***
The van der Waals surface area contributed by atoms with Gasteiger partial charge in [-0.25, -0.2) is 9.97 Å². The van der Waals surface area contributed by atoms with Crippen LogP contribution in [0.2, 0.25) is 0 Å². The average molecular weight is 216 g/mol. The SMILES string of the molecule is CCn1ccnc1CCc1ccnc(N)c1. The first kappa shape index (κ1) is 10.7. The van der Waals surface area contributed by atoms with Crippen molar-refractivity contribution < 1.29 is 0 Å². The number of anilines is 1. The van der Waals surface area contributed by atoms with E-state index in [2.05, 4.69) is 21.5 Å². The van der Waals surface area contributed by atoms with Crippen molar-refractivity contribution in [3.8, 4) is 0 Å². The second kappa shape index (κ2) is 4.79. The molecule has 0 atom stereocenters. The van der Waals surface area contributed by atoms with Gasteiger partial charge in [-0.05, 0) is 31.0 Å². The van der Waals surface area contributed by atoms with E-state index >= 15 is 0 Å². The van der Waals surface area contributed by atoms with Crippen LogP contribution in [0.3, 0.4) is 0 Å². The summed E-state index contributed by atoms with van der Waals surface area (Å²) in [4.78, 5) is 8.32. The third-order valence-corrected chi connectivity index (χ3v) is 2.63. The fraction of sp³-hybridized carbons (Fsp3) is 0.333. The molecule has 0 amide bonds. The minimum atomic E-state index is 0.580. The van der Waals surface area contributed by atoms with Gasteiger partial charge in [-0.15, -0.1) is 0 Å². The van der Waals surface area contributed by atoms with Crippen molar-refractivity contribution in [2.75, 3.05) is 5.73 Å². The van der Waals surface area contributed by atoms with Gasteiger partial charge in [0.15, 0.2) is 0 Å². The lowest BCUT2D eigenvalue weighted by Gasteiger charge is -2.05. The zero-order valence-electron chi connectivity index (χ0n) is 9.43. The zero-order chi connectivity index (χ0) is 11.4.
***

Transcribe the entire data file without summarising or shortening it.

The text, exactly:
The van der Waals surface area contributed by atoms with Gasteiger partial charge in [-0.25, -0.2) is 9.97 Å². The van der Waals surface area contributed by atoms with Crippen LogP contribution in [0.2, 0.25) is 0 Å². The average molecular weight is 216 g/mol. The SMILES string of the molecule is CCn1ccnc1CCc1ccnc(N)c1. The first kappa shape index (κ1) is 10.7. The van der Waals surface area contributed by atoms with Crippen molar-refractivity contribution < 1.29 is 0 Å². The number of anilines is 1. The van der Waals surface area contributed by atoms with E-state index in [2.05, 4.69) is 21.5 Å². The van der Waals surface area contributed by atoms with Crippen molar-refractivity contribution in [3.8, 4) is 0 Å². The second kappa shape index (κ2) is 4.79. The molecule has 0 atom stereocenters. The van der Waals surface area contributed by atoms with Gasteiger partial charge in [-0.05, 0) is 31.0 Å². The van der Waals surface area contributed by atoms with E-state index >= 15 is 0 Å². The van der Waals surface area contributed by atoms with Crippen LogP contribution in [0.3, 0.4) is 0 Å². The summed E-state index contributed by atoms with van der Waals surface area (Å²) in [4.78, 5) is 8.32. The third-order valence-corrected chi connectivity index (χ3v) is 2.63. The fraction of sp³-hybridized carbons (Fsp3) is 0.333. The molecule has 0 amide bonds. The minimum atomic E-state index is 0.580. The van der Waals surface area contributed by atoms with Gasteiger partial charge in [-0.15, -0.1) is 0 Å². The van der Waals surface area contributed by atoms with Crippen molar-refractivity contribution in [2.75, 3.05) is 5.73 Å². The van der Waals surface area contributed by atoms with Gasteiger partial charge in [0.15, 0.2) is 0 Å². The lowest BCUT2D eigenvalue weighted by Gasteiger charge is -2.05. The zero-order valence-electron chi connectivity index (χ0n) is 9.43. The zero-order chi connectivity index (χ0) is 11.4.